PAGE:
Gary Woodland is the winner of the 119th US Open
Having carded a 68, a 65 and a 69 across the first three rounds, the American kept his cool to claim his first ever major success with a final-round 69.
Despite two bogeys – as many as he managed in the three previous rounds combined – in the first 12 holes, Woodland saw it out after top-10 finishes in both of the last two PGA Championships, having been the halfway leader at the PGA in 2018.
Woodland had held the 54-hole lead at seven tournaments previously but showed no sign of a repeat here with a nerveless display.
His lead was cut to one after bogeying the 12th, but Woodland kept two-time defending champion Brooks Koepka at arm’s length and finished his round in stunning style to claim his national title.
Woodland’s previous best came when he ended tied for sixth at Bellerive last year, when he ended six shots behind eventual winner Koepka.
And it was world number one Koepka – bidding for his third straight US Open and his fifth career major – who put the pressure on Woodland on Sunday after several former championship victors, including Justin Rose and Louis Oosthuizen, had entered the final day in close pursuit of the leader.
Starting the day four shots off of Woodland after missing a series of chances for birdies on day three, Koepka was three-under par off the first nine.
He continued that form to end on 69 and ensure he finished the weekend with four rounds in the sixties, becoming the first player to card below 70 in all four rounds and not lift the 18-inch silver jug come Sunday evening.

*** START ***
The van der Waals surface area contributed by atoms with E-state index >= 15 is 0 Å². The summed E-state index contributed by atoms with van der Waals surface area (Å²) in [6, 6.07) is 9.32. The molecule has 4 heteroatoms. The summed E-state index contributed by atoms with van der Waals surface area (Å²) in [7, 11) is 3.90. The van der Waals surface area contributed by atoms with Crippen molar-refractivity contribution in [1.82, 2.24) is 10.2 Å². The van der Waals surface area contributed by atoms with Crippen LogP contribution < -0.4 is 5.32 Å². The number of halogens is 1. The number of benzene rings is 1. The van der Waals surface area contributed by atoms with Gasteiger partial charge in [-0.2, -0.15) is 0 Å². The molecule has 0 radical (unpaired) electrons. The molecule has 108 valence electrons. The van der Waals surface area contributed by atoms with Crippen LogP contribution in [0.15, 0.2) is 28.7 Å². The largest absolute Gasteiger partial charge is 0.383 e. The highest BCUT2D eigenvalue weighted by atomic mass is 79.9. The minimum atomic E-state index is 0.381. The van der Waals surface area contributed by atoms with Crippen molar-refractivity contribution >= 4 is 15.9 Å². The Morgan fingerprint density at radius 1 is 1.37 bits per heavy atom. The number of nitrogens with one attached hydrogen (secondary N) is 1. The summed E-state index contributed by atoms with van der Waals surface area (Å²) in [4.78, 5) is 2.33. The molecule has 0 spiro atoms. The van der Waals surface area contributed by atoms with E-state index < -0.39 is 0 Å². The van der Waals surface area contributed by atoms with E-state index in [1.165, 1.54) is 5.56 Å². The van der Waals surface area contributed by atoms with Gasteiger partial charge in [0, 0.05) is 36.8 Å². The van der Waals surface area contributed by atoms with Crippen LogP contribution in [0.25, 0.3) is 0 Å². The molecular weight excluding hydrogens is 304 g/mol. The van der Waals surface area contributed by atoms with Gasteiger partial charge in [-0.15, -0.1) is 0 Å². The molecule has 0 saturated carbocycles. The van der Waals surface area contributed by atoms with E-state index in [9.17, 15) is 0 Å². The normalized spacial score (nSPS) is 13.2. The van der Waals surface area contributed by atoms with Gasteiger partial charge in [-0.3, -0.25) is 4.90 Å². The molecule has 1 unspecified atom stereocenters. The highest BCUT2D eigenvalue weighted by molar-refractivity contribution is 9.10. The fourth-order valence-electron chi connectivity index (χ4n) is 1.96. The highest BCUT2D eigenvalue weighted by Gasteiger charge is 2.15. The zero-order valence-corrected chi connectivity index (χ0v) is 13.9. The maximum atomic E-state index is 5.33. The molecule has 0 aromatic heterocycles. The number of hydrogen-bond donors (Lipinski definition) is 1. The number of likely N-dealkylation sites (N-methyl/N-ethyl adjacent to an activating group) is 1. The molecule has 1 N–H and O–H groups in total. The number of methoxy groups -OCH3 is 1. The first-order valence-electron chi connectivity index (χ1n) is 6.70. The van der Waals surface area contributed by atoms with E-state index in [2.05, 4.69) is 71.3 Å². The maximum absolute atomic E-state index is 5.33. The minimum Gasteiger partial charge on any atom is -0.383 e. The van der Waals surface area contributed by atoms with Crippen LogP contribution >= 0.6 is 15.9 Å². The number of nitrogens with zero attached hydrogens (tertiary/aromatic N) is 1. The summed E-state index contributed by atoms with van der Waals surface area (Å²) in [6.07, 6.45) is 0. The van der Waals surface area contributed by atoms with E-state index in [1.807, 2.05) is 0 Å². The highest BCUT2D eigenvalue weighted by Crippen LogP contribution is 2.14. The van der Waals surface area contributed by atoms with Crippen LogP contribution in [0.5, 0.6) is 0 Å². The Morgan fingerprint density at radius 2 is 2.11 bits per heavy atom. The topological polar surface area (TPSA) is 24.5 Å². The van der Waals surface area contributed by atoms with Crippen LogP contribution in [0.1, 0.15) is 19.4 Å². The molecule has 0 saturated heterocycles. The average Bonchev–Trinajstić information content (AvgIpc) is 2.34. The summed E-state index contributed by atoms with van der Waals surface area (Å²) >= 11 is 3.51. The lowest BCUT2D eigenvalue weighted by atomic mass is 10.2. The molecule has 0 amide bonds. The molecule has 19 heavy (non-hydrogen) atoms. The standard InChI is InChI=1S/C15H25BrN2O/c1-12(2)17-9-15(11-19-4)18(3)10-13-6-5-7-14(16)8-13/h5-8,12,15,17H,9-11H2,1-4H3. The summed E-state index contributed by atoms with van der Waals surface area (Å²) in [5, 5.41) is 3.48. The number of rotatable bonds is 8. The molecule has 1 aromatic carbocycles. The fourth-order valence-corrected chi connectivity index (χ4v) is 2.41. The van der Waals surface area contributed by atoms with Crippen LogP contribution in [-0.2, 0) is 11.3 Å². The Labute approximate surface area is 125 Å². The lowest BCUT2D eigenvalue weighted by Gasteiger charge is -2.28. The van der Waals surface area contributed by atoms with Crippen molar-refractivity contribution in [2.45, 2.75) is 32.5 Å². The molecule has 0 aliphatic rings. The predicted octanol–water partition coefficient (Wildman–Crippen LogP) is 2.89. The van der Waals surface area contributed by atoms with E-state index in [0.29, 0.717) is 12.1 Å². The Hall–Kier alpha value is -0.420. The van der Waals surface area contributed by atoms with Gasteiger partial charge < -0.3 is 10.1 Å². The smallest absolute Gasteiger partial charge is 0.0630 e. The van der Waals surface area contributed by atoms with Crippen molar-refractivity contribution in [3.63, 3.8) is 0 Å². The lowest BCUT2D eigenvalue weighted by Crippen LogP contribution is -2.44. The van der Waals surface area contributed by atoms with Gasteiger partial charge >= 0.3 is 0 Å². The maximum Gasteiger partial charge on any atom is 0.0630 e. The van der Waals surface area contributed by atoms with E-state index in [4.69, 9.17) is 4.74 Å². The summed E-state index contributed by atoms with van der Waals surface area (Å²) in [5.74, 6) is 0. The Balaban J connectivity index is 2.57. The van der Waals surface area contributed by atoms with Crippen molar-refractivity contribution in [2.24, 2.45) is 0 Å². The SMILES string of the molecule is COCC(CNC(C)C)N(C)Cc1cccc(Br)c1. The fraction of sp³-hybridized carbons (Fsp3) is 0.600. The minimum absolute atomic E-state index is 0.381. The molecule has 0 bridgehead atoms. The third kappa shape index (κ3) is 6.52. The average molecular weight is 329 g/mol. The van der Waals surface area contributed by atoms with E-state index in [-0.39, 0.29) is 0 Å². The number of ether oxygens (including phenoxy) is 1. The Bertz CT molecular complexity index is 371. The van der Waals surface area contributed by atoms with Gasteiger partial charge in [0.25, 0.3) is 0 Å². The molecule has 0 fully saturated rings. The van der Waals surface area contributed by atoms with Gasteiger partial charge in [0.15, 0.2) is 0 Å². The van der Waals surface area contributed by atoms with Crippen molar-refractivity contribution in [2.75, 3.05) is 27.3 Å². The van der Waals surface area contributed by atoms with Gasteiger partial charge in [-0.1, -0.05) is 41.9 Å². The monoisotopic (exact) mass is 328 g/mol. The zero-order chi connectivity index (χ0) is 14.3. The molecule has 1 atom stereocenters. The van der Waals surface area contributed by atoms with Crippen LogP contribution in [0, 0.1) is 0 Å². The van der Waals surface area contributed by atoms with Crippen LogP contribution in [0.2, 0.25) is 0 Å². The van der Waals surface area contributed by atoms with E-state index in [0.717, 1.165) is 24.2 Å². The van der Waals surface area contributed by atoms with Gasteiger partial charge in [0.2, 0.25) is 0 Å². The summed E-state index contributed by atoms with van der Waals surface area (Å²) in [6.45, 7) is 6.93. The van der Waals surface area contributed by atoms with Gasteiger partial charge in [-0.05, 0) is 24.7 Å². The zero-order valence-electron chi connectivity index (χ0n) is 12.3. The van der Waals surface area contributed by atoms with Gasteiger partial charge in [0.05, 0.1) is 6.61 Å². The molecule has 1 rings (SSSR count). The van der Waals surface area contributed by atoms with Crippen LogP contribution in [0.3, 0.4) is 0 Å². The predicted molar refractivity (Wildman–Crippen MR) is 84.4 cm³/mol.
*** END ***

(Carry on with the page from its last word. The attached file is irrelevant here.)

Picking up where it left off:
Gary Woodland signed off in style with a long birdie putt
Gary Woodland was 70/1 with many bookies before the US Open
Brooks Koepka put in a valiant effort but couldn’t claim a third successive US Open title
I am trying to enjoy being uncomfortable. I tried to enjoy the pressure, and really thrived on it.
Kansas-born Woodland – who had only won three PGA Tour titles since turning professional 12 years ago before this – wavered Koepka’s pressure throughout, producing a particularly stunning chip on the 17th hole to put himself within three feet while his rival wasted a chance for a birdie on the final hole.
Woodland then went to the 18th himself and putted from 25 feet to end on a birdie and finish three shots clear of Koepka.
It was an unforgettable weekend for the 35-year-old, who equalled the best-ever round at Pebble Beach with his 65 on Friday, which was managed by Tiger Woods in 2005 and also by Justin Rose on Thursday.
Asked how it sounded to be US Open champion at the trophy ceremony, Woodland said: “It sounds really, really good. I like that.
“The drive on 14 was huge. I slipped a little bit, realised my footwork was off, so I refocused. I hit a great second shot there. We played to win, I could have laid up. But we decided to hit three-wood, and my caddie gave me a lot of confidence there.
“That birdie kind of separated me a bit. I had the chip on 17 earlier this week, it’s the second time I’ve got it up and down. But I was just trying to get it over the hump, and take four if I had to. I was just trying to eliminate the big number. It came off perfectly.”